Thanks to Jetson Green for sharing this awesome post! (Article written by Christine Walsh on Nov. 28, 2013)
Architect Virge Temme of Sturgeon Bay, Wisconsin recently received the LEED Platinum for Homes certification for a private residence she designed near Gills Rock. The home was built by Bay Lakes Builders, and the plans were based on the collaboration of all members of the construction and design team so as to ensure proper integration of all systems. The electric and fuel bills for this 2,600-square-foot house were less than $30 per month on average during its first year. This is only the seventh home in Wisconsin to receive the LEED Platinum certification.
The building process started with the excavation of the meadow where the house stands, while the top soil was stockpiled and used for final grading later. Once the foundation was complete, the foundation forms were stripped and the below-slab plumbing and electrical runs installed. The builders continued with laying thermal tarp to protect the home from freezing rains. This was followed by the installing of under-slab insulation. All the joints were staggered and sealed in this process to prevent air movement between layers. Furthermore, all the penetrations through insulation were foam sealed, which protects against cold seepage and potential Radon gasses.
The roof was then installed, using 16″ I-joists to reduce thermal transmission and to provide additional insulation depth. The I-joists were placed directly over the studs below and the framed walls with studs at 24″ on center to reduce redundant top plate, which also reduced the overall framing materials need. The rafters were then screwed and strapped to studs to provide additional protection from wind. All the intersections were then foam-sealed.
To provide a continuous envelope 3/8″ OSB was added to the under side of rafters. Double 2-4 plates were screwed below the rafters to provide an electrical chase, eliminating the need for roof penetrations. The builders also used ladder framing, which greatly reduced the amount of redundant materials at wall-to-wall connections. Double-wall construction also eliminated thermal bridging and provided space for additional insulation.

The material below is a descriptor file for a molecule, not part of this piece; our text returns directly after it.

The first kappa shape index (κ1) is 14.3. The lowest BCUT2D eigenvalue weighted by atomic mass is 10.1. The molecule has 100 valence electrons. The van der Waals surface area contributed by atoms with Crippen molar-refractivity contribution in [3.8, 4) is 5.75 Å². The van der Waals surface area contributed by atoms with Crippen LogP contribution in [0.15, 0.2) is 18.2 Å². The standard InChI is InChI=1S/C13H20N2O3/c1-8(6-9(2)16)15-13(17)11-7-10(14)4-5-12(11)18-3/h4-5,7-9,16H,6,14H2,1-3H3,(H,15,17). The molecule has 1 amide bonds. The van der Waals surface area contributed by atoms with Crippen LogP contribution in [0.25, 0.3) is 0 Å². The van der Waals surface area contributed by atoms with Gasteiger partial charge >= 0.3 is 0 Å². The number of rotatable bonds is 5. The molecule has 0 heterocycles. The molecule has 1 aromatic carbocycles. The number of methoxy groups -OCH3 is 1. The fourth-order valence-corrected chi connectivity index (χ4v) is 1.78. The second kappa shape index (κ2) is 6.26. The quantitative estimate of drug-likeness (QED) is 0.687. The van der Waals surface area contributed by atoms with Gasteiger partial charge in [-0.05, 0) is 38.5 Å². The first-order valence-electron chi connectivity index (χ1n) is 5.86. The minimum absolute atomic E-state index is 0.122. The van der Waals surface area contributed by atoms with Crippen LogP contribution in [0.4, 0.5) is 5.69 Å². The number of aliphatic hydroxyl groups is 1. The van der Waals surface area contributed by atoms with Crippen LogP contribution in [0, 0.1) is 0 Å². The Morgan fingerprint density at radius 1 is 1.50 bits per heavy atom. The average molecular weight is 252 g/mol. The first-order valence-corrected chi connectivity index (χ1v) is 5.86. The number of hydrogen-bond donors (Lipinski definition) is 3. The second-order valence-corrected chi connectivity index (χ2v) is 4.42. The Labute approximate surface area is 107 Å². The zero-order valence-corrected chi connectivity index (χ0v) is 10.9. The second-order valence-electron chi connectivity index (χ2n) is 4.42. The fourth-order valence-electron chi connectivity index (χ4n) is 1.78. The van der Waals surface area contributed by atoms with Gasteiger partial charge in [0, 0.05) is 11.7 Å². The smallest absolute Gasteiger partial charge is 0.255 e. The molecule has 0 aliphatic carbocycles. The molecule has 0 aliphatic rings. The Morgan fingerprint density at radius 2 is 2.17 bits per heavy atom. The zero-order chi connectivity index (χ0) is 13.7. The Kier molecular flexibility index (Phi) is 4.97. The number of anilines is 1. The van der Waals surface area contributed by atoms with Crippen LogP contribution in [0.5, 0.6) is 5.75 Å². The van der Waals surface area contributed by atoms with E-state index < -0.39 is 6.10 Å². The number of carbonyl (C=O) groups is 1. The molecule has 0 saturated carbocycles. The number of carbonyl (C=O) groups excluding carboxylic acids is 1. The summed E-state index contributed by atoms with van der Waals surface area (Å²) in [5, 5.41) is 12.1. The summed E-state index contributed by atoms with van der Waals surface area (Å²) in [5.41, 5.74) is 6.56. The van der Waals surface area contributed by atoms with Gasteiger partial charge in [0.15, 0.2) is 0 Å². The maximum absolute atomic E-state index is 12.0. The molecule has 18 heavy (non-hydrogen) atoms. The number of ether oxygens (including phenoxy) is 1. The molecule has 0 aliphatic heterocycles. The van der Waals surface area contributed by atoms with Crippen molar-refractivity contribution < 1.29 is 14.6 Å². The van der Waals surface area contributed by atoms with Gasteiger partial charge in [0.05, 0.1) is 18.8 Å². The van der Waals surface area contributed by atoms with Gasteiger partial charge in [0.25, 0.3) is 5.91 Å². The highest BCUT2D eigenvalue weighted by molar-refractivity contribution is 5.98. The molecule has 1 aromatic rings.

The house has insulation values of R-45 for walls, R-60 for the roof, and R-30 for ground insulation. Together with passive solar orientation and specially-coated windows to introduce solar warming, and which also feature overhangs to protect from summer over-heating, there is no need for a furnace or a boiler for space heating.
Other sustainable features of the home include:
– Sustainably-harvested framing materials
– Recycled/recyclable metal siding, roofing and insulation
– Drought-tolerant plants replanted around the home
– Rain gardens for roof runoff
– Only low- or no-VOC paints, adhesives and insulation were used to ensure better air quality
– Floors are made of concrete and sustainably harvested bamboo
– Only highly efficient appliances, lighting fixtures, and plumbing were installed
– The building process resulted in almost no construction waste
Article tags: alternative energy, Development, energy efficiency, green building, LEED,leed certification, LEED Platinum, modern architecture, modern design, passive house, residential, water efficiency
I’ve been selected as a candidate for an at-large director position on the USGBC-Illinois Chapter 2014 board and I’m asking for your vote. If you are a member of USGBC-Illinois, please take the time to cast your vote before December 1 at 6pm!
Michael Hobbs, SRA, LEED GA
PahRoo Appraisal & Consultancy
|Why do I wish to be a member of the USGBC-Illinois Board?|
|Please provide a summary of your professional qualifications, knowledge and experience of most relevance to the Chapter. Also indicate the degree to which you have senior management and executive level experience. Please include any current work you may be doing for the chapter.|
|The Chapter is committed to strengthening its membership diversity. What resources could you bring to bear (e.g., demonstrated expertise, leadership positions, and willingness) to help further Chapter participation from high priority sectors including: real estate, energy/utility, finance/insurance, residential, corporate, product manufacturing and developers? You can also address other sectors you think require greater involvement in the Chapter.|
|Describe what expertise, experience and resources from other organizations with successful chapter programs.|
|Describe what expertise, experience and resources you’ve experiences in leadership positions (volunteer or professional staff) with nonprofit governance.|
The webinars below are a summary of educational offerings that is prepared to deliver upon request or are recorded and accessible for free. Many are approved for AIA and GBCI continuing education credit. Contact us to schedule a presentation or if you would like to present through our network.
- Demystifying LEED for Homes Version 4 webinar featuring lead LEED home reviewer Jay Hall – 1 hour – CEUS